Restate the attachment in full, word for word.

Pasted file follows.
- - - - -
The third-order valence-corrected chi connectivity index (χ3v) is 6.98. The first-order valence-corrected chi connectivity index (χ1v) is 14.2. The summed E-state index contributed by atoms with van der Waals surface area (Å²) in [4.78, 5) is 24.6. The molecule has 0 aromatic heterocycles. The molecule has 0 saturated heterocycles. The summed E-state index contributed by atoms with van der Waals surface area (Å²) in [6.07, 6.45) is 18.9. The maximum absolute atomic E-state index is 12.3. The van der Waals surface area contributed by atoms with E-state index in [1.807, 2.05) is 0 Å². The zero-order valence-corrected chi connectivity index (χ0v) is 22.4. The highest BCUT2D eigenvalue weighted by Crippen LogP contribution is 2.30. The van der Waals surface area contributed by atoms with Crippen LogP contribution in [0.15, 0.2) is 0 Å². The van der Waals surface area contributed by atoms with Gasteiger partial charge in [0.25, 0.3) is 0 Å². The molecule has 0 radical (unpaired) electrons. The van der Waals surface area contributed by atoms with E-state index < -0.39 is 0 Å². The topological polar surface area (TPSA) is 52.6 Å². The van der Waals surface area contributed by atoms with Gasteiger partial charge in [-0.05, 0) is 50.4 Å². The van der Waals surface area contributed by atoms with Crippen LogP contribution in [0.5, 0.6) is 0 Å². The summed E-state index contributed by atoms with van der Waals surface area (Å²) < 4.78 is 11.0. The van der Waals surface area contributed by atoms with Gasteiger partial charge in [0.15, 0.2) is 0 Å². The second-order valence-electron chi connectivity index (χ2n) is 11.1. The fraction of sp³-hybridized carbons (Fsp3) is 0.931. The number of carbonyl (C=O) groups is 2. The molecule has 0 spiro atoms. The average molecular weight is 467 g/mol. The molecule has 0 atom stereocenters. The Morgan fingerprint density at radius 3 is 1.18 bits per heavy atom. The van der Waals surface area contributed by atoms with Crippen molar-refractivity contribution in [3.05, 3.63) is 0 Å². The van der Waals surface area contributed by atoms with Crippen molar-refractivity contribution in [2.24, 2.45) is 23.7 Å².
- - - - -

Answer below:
The third-order valence-corrected chi connectivity index (χ3v) is 6.98. The first-order valence-corrected chi connectivity index (χ1v) is 14.2. The summed E-state index contributed by atoms with van der Waals surface area (Å²) in [4.78, 5) is 24.6. The molecule has 0 aromatic heterocycles. The molecule has 0 saturated heterocycles. The summed E-state index contributed by atoms with van der Waals surface area (Å²) in [6.07, 6.45) is 18.9. The maximum absolute atomic E-state index is 12.3. The van der Waals surface area contributed by atoms with E-state index in [1.807, 2.05) is 0 Å². The zero-order valence-corrected chi connectivity index (χ0v) is 22.4. The highest BCUT2D eigenvalue weighted by Crippen LogP contribution is 2.30. The van der Waals surface area contributed by atoms with Crippen LogP contribution in [0.15, 0.2) is 0 Å². The van der Waals surface area contributed by atoms with Gasteiger partial charge in [0.25, 0.3) is 0 Å². The molecule has 0 radical (unpaired) electrons. The van der Waals surface area contributed by atoms with E-state index < -0.39 is 0 Å². The topological polar surface area (TPSA) is 52.6 Å². The van der Waals surface area contributed by atoms with Gasteiger partial charge in [-0.05, 0) is 50.4 Å². The van der Waals surface area contributed by atoms with Crippen LogP contribution in [0.5, 0.6) is 0 Å². The summed E-state index contributed by atoms with van der Waals surface area (Å²) < 4.78 is 11.0. The van der Waals surface area contributed by atoms with Gasteiger partial charge in [0.15, 0.2) is 0 Å². The second-order valence-electron chi connectivity index (χ2n) is 11.1. The fraction of sp³-hybridized carbons (Fsp3) is 0.931. The number of carbonyl (C=O) groups is 2. The molecule has 0 spiro atoms. The average molecular weight is 467 g/mol. The molecule has 0 atom stereocenters. The Morgan fingerprint density at radius 3 is 1.18 bits per heavy atom. The van der Waals surface area contributed by atoms with Crippen molar-refractivity contribution in [3.05, 3.63) is 0 Å². The van der Waals surface area contributed by atoms with Crippen molar-refractivity contribution in [2.24, 2.45) is 23.7 Å².